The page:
Noah – a Christian Philosopher Review

noahI just watched Aronofsky’s Noah. It was a powerful, disturbing film. I don’t know if it was calculated to please a religious audience, but I think that Christians ought to be pleased by it. What follows is my take on the film, and there are a few spoilers – so be warned.

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Gravity – Empty Space Filled

ImageI took the opportunity to see Gravity tonight. Houston has a theater with a very large IMAX screen and well-calibrated projection and audio reproduction. Seeing this movie in 3D was a wonderful cinematic experience, one I recommend to you. Here are a few reasons why:

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Cloud Atlas and Essential Human Nature

Some films beg to be discussed philosophically. But many of these films are dismissed by professional philosophers as pseudo-philosophy.  Cloud Atlas – the new film by the makers of The Matrix – is one that will be so dismissed.  It has all the same vices as The Matrix Reloaded, a movie I greatly enjoyed.

Like the Matrix sequels, Cloud Atlas is flawed in many ways, not least of which is philosophical argumentation less rigorous than most professional philosophers would hope for.  But if it is laughable to say “we are bound to others, past and present”, as the messianic figure of Cloud Atlas says, then it is just as laughable to say that “no man is an island entire of itself; … any man’s death diminishes me, because I am involved in mankind” as John Donne said or “we, who are many, are one body in Christ, and individually we are members one of another” as Paul says in Romans 12:5.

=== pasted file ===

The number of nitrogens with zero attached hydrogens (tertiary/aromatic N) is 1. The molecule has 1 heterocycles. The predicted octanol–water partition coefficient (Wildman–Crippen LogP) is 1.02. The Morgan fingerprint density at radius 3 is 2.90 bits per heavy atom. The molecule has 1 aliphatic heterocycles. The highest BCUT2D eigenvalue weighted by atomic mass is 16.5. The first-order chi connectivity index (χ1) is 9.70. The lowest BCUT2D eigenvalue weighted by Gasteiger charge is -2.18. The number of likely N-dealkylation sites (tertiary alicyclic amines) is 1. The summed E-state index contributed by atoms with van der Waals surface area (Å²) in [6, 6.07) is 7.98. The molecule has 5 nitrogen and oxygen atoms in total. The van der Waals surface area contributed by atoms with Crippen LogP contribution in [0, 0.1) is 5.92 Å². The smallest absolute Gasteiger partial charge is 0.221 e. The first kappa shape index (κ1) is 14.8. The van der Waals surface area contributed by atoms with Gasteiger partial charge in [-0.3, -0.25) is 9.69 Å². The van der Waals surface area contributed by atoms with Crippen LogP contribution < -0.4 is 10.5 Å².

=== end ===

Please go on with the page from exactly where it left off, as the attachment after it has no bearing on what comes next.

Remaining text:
This theme of interconnection between people is the key to Cloud Atlas.  The film seems to be about reincarnation, but that’s a red-herring.  The filmmakers’ choice to cast the same actors in more than one role – including actors playing different races and genders – is an illustration of the view that one’s character is a construction.  We are all actors.  And just as Tom Hanks can put on various costumes and play different roles, so can we.  The filmmakers are rejecting what is called gender and racial “essentialism” in favor of the view that gender and race are “social constructions” – not surprising given the fact that one of the filmmakers is transgendered. Continue reading

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